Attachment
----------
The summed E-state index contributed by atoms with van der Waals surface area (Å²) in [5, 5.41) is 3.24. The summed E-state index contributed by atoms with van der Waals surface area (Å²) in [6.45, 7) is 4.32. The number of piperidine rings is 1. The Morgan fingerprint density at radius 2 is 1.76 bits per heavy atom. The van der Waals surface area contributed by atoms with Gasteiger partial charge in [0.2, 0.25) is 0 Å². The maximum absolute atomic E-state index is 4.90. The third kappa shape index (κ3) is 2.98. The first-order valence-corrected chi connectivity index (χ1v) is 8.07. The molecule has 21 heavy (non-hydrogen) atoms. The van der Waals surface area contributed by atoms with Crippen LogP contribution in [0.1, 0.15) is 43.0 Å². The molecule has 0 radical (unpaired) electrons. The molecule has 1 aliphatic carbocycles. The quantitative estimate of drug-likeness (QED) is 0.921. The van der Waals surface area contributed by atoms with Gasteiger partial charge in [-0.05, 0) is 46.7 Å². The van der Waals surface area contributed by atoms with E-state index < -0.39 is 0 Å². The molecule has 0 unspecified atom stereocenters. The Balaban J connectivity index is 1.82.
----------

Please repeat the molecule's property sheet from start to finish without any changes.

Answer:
The summed E-state index contributed by atoms with van der Waals surface area (Å²) in [5, 5.41) is 3.24. The summed E-state index contributed by atoms with van der Waals surface area (Å²) in [6.45, 7) is 4.32. The number of piperidine rings is 1. The Morgan fingerprint density at radius 2 is 1.76 bits per heavy atom. The van der Waals surface area contributed by atoms with Gasteiger partial charge in [0.2, 0.25) is 0 Å². The maximum absolute atomic E-state index is 4.90. The third kappa shape index (κ3) is 2.98. The first-order valence-corrected chi connectivity index (χ1v) is 8.07. The molecule has 21 heavy (non-hydrogen) atoms. The van der Waals surface area contributed by atoms with Crippen LogP contribution in [0.1, 0.15) is 43.0 Å². The molecule has 0 radical (unpaired) electrons. The molecule has 1 aliphatic carbocycles. The quantitative estimate of drug-likeness (QED) is 0.921. The van der Waals surface area contributed by atoms with Gasteiger partial charge in [-0.05, 0) is 46.7 Å². The van der Waals surface area contributed by atoms with E-state index < -0.39 is 0 Å². The molecule has 0 unspecified atom stereocenters. The Balaban J connectivity index is 1.82.